As used in this specification and the appended claims, the term “substrate” refers to a surface, or portion of a surface, upon which a process acts. It will also be understood by those skilled in the art that reference to a substrate can also refer to only a portion of the substrate, unless the context clearly indicates otherwise. Additionally, reference to depositing on a substrate can mean both a bare substrate and a substrate with one or more films or features deposited or formed thereon

A “substrate” as used herein, refers to any substrate or material surface formed on a substrate upon which film processing is performed during a fabrication process. For example, a substrate surface on which processing can be performed include materials such as silicon, silicon oxide, strained silicon, silicon on insulator (SOI), carbon doped silicon oxides, amorphous silicon, doped silicon, germanium, gallium arsenide, glass, sapphire, and any other materials such as metals, metal nitrides, metal alloys, and other conductive materials, depending on the application. Substrates include, without limitation, semiconductor wafers. Substrates may be exposed to a pretreatment process to polish, etch, reduce, oxidize, hydroxylate, anneal, UV cure, e-beam cure and/or bake the substrate surface. In addition to film processing directly on the surface of the substrate itself, in the present disclosure, any of the film processing steps disclosed may also be performed on an underlayer formed on the substrate as disclosed in more detail below, and the term “substrate surface” is intended to include such underlayer as the context indicates. Thus, for example, where a film/layer or partial film/layer has been deposited onto a substrate surface, the exposed surface of the newly deposited film/layer becomes the substrate surface.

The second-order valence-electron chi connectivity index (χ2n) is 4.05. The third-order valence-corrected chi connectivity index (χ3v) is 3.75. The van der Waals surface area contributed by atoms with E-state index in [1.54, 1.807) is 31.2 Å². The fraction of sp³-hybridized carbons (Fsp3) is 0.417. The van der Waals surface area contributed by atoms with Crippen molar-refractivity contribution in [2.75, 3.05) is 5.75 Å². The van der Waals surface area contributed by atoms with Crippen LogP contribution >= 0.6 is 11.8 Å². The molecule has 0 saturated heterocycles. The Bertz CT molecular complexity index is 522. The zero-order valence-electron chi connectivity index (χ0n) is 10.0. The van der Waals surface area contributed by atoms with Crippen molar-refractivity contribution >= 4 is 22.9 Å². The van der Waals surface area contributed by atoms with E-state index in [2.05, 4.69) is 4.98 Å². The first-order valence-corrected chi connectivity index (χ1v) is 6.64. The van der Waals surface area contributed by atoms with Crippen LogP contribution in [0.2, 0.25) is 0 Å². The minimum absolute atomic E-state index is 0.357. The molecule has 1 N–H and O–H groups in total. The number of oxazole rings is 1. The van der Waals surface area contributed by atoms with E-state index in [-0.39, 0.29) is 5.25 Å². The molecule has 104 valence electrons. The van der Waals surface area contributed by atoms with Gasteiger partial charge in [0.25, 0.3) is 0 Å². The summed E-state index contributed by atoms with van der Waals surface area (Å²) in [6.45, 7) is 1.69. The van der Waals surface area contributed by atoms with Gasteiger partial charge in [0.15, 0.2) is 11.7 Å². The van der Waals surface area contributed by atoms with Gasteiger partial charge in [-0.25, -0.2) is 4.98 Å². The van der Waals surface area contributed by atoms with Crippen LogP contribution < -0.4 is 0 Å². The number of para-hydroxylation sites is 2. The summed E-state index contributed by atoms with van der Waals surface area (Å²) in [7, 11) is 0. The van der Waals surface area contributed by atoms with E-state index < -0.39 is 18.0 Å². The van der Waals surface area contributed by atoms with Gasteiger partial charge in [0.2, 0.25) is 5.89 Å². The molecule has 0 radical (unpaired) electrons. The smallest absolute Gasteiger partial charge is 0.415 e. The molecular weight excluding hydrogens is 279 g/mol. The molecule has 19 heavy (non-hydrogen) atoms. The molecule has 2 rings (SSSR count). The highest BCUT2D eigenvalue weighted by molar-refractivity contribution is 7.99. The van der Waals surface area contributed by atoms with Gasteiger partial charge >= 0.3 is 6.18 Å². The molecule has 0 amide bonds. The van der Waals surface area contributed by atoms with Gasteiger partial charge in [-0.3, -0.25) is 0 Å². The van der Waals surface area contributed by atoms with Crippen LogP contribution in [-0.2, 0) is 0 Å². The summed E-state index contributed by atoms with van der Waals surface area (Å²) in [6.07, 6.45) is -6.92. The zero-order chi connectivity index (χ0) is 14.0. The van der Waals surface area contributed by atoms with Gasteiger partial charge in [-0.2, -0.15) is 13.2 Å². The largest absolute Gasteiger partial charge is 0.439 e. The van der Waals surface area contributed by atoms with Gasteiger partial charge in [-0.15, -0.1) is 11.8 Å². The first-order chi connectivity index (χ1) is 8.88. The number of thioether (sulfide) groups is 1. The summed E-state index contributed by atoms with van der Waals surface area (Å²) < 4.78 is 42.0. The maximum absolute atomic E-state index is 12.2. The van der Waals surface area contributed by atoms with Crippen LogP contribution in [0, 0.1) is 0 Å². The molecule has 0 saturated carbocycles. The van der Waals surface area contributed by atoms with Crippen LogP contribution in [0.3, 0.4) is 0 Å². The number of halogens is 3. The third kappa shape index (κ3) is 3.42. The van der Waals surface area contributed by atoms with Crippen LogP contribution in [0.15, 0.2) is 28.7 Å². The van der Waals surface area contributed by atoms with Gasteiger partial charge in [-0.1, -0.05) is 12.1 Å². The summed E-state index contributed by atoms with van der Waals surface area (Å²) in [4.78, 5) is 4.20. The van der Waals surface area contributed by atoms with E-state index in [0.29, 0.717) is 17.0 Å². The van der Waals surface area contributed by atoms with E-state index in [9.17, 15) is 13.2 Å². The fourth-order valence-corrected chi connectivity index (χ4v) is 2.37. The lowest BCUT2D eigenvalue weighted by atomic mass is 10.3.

As used in this specification and the appended claims, the terms “precursor”, “reactant”, “reactive gas” and the like are used interchangeably to refer to any gaseous species that can react with the substrate surface, or with a film formed on the substrate surface.

Embodiments of the present disclosure provide pedestal heater and support assemblies with improved top plates and internal shielding to enable effective purging of the backside cavity. Some embodiments prevent heater purge leakage by improving thermal control at the O-ring location. In some embodiments, the gap between the top plate and the heater is improved to control temperature drop at the heater edge.

Some embodiments provide support assemblies with symmetric conductive and radiative boundary conditions for multiple (e.g., four) pedestal heaters. Some embodiments provide pedestal heaters with top plates that minimize azimuthal skew and edge heat loss. Some embodiments provide pedestal heater shields that effectively seal the heater purge cavity. One or more embodiments of the disclosed pedestal heater provides one or more of a low volume purge cavity, a streamlined flow to prevent dead zones and optimize flow recirculation by providing an angled top plate side wall or an extended shield with raised lip. Some embodiments advantageously allow for one or more of higher purge velocities, minimal or no flow recirculation inside the heater purge cavity, lower temperature drop at the heater edge or low temperature shielding for improved sealing.

One or more embodiment of the disclosure provides a heater pedestal with a top plate that surrounds the pedestal and a shield below the pedestal. In some embodiments, the shield and top plate form a cavity sealed by an O-ring. In some embodiments, the side wall of the top plate is inclined at an angle in a range of 20 degrees to 30 degrees away from the pedestal. In some embodiments, a lip on the top of the heater provides a small gap between the heater and top plate for the heater purge gas to flow out. In some embodiments, the top plate angle reduces the temperature difference along the wafer. In some embodiments, the top plate angle is in the range of 20 to 30 degrees.